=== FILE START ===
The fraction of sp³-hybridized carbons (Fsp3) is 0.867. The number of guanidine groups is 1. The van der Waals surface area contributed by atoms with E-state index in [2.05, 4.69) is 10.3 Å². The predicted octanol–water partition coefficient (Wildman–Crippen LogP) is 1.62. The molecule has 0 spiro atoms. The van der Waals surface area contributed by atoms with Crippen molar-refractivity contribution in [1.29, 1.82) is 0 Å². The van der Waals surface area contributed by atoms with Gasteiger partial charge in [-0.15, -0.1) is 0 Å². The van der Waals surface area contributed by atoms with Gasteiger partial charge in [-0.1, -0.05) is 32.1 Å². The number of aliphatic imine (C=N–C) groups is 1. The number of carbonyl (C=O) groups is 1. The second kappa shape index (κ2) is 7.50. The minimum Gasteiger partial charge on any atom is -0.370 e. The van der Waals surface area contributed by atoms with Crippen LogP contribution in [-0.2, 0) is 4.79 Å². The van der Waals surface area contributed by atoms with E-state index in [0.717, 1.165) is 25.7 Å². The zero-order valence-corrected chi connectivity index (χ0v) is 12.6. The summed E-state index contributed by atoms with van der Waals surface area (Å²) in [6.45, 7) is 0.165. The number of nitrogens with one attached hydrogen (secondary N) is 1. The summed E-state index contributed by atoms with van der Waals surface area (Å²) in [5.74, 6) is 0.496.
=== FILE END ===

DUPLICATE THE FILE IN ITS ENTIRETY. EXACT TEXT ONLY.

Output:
The fraction of sp³-hybridized carbons (Fsp3) is 0.867. The number of guanidine groups is 1. The van der Waals surface area contributed by atoms with E-state index in [2.05, 4.69) is 10.3 Å². The predicted octanol–water partition coefficient (Wildman–Crippen LogP) is 1.62. The molecule has 0 spiro atoms. The van der Waals surface area contributed by atoms with Crippen molar-refractivity contribution in [1.29, 1.82) is 0 Å². The van der Waals surface area contributed by atoms with Gasteiger partial charge in [-0.15, -0.1) is 0 Å². The van der Waals surface area contributed by atoms with Gasteiger partial charge in [-0.1, -0.05) is 32.1 Å². The number of aliphatic imine (C=N–C) groups is 1. The number of carbonyl (C=O) groups is 1. The second kappa shape index (κ2) is 7.50. The minimum Gasteiger partial charge on any atom is -0.370 e. The van der Waals surface area contributed by atoms with Crippen LogP contribution in [-0.2, 0) is 4.79 Å². The van der Waals surface area contributed by atoms with E-state index in [0.717, 1.165) is 25.7 Å². The zero-order valence-corrected chi connectivity index (χ0v) is 12.6. The summed E-state index contributed by atoms with van der Waals surface area (Å²) in [6.45, 7) is 0.165. The number of nitrogens with one attached hydrogen (secondary N) is 1. The summed E-state index contributed by atoms with van der Waals surface area (Å²) in [5.74, 6) is 0.496.